Thirdly I admired the negotiated democracy concept in your constitution. The negotiated democracy started off by talks spearheaded by the late Julius Nyerere and taken over by the late Nelson Mandela. This saw your country pick up. You signed the Arusha declaration that bound your country but sadly your Excellency you forgot how you had led the Hutu in the rebellion to get peace, justice and democracy for Burundi. You forgot what war feels like and its draw backs and as a result forced your way back and now your country is burning down again.

Fourthly I admired the way your laws protected women and children and the most vulnerable categories of persons in Burundi for instance the Burundi constitution ensured women got 30% appointments to the assembly. Burundi did not even think about the concept progressive realization of fundamental freedoms and rights, Burundi simply found ways to adhere to the law. The children of Burundi are the future generation of your country and the laws always sought to protect them. Sadly they too are affected by the current situation in your country. Your Excellency children are the future. Being an asylum seeker is not fashionable and should not be routine. Remember to protect them always

Lastly your Excellency let me remind you of how human we are. Bottom line is no one deserves to loose life because of your political ambitions. Your country does not deserve to burn down. Your people deserve to have their human rights and opinions respected. However you are now in power and since you have rejected the peace troops I think you should call the shots as you want and restore peace. Restoration of peace does not entail using your troops to commit killings to calm down the masses. Restoration of peace can sometimes involve going back to the drawing board and asking for help from the east African community or the African union or the United Nations to help rebuild your country before it is too late. Perhaps you could be on time to rescue a little which you can build from. Remember you are not doing this for you. You will be doing this for the people of Burundi.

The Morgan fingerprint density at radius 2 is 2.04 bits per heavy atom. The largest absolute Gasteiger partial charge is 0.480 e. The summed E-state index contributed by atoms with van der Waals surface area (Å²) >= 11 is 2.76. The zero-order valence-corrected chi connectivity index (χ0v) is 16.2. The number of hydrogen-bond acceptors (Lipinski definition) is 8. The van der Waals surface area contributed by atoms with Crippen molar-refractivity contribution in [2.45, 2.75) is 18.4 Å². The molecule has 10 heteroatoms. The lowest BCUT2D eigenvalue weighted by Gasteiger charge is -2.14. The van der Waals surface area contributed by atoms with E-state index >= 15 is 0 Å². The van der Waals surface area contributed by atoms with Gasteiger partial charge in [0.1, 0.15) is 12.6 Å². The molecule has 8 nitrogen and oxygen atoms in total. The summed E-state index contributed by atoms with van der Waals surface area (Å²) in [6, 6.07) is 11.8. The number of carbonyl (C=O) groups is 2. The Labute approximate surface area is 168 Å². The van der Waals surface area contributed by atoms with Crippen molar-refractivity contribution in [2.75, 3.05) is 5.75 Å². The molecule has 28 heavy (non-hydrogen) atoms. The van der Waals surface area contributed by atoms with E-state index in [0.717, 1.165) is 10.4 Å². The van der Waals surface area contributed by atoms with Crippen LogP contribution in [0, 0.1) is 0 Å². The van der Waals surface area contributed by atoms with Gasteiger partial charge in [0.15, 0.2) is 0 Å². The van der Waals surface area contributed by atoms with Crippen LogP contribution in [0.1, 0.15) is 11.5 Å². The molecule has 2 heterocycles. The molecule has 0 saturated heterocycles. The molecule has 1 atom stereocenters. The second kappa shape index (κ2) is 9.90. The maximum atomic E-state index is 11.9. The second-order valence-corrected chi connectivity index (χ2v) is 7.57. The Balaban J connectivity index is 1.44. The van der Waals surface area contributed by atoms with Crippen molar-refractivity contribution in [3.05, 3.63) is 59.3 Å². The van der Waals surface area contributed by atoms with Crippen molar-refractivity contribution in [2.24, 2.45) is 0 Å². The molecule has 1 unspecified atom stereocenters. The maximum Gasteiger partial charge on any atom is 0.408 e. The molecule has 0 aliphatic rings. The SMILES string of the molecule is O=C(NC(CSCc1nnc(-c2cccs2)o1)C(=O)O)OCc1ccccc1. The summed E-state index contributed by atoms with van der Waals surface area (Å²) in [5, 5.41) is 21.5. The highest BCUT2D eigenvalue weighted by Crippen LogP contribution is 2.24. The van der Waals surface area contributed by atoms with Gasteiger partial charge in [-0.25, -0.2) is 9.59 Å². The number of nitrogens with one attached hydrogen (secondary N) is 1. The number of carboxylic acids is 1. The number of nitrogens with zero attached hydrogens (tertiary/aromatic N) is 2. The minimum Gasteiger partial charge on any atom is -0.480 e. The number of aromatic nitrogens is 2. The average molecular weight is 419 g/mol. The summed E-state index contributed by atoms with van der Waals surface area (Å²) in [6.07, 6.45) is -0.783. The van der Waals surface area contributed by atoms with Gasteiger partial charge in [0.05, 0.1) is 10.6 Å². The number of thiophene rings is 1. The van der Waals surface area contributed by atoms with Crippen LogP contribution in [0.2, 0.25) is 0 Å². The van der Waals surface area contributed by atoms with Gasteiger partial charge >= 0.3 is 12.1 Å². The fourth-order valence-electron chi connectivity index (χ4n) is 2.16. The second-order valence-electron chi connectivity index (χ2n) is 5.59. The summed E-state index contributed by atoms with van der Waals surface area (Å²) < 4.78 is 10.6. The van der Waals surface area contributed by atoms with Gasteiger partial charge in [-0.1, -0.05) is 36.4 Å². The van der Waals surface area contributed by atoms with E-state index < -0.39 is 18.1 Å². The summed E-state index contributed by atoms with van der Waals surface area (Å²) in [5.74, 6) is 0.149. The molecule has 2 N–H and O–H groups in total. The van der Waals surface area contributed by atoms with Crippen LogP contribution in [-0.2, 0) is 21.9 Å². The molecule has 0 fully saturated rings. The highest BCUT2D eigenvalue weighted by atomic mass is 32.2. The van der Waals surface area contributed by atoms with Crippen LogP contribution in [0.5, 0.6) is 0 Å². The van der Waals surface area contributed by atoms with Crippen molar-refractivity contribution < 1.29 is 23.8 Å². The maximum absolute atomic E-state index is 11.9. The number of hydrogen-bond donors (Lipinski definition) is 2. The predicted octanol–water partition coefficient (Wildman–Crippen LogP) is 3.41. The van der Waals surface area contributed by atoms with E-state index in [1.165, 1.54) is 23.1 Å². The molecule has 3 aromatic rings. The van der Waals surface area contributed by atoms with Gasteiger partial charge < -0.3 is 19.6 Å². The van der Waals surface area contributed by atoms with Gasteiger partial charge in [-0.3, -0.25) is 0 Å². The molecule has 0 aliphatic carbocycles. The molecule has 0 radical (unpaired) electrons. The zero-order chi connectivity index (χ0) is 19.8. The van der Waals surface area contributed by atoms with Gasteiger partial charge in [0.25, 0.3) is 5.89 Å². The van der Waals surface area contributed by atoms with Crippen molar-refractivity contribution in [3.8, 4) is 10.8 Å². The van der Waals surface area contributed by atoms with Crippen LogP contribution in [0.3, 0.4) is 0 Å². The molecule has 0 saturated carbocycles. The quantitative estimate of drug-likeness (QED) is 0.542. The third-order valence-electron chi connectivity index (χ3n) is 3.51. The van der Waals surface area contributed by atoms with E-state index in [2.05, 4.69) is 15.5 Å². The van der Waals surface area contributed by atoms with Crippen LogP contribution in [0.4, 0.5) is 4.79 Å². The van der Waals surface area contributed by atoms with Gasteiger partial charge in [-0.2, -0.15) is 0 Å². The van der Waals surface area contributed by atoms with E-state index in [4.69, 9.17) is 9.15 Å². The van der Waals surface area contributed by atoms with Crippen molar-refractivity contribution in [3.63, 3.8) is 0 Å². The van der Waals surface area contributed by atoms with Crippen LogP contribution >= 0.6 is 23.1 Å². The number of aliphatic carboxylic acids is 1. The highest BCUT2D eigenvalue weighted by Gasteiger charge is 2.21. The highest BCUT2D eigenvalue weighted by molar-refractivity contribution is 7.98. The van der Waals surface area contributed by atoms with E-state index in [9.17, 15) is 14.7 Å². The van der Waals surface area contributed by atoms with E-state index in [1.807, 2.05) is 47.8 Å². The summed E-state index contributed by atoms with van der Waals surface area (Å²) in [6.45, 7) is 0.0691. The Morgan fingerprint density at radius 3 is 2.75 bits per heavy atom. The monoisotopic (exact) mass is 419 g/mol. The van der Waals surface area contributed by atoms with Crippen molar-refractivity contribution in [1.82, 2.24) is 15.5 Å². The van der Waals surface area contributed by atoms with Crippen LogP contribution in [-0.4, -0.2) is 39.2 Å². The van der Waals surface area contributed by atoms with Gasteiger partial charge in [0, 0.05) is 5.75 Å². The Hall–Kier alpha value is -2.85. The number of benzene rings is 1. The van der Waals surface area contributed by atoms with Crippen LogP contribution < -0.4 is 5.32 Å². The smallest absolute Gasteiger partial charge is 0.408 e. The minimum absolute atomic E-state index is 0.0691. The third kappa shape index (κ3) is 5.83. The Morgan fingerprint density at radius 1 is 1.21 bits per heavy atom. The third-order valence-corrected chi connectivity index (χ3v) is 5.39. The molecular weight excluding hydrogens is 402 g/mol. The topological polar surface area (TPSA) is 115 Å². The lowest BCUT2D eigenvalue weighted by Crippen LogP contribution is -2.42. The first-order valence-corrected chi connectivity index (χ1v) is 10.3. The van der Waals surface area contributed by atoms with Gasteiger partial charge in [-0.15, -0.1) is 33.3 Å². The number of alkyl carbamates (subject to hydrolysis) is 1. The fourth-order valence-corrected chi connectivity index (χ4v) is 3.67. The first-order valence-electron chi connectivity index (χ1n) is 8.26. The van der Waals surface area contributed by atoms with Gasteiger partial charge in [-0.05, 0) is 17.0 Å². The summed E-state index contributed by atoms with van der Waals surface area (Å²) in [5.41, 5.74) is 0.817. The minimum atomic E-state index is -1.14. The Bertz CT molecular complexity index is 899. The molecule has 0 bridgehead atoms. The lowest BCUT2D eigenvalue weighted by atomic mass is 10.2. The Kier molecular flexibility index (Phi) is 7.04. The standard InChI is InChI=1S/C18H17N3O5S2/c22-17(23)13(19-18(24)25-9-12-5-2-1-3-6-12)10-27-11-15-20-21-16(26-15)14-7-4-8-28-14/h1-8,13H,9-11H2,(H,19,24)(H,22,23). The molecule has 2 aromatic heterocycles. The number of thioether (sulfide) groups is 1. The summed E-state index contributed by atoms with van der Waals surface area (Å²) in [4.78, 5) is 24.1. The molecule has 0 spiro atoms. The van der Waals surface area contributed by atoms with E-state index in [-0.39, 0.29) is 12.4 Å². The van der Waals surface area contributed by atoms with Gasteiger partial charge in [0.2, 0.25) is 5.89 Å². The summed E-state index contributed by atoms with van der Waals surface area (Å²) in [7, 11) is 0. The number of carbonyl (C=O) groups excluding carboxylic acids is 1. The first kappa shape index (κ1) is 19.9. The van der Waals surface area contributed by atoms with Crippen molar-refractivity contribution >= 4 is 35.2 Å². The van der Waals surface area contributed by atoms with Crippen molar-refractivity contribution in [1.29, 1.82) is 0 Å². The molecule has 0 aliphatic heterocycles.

Your Excellency my request is simple end the war in your country and restore peace. With all due respect Your Excellency I trust you will consider all this and quickly resolve the situation in your country.

Yours sincerely,

Concerned African.

 

 

Kituo rescues Halima from imminent deportation.

Halima55Halima Guyo, a Kenyan residing in Huruma Estate, Nairobi County has been behind bars for the last 2 months. Her predicament started in November 2015 when she found herself in the hands of officer of the Kenya Police on patrol who asked for her national identification card which incidentally she had misplaced a while back.

She found herself bundled together with around 400 other people who allegedly came from Ethiopia and hence the only viable option available to them was deportation back to Ethiopia. Halima Guyo tried every means possible to explain to the officers that she was indeed Kenyan, a mother of two and has never even been to Ethiopia.  The officers however, insisted that they were Ethiopians and are in Kenya illegally and should be deported back with immediate effect.

Sen. Fatuma Adan Dullo, Vice Chairperson, National Security and Foreign Relations Committee in the country who comes from her area witnessed Halima being forced into the deportation bus together with the others strove to seek justice from all corners but to no avail.

The matter came to Kituo’s attention in December 2015 and advocate Clara Barasa and Gloria Dzuya of the Forced Migration Program took up the matter immediately pursuing it in court to ensure Halima was accorded Justice.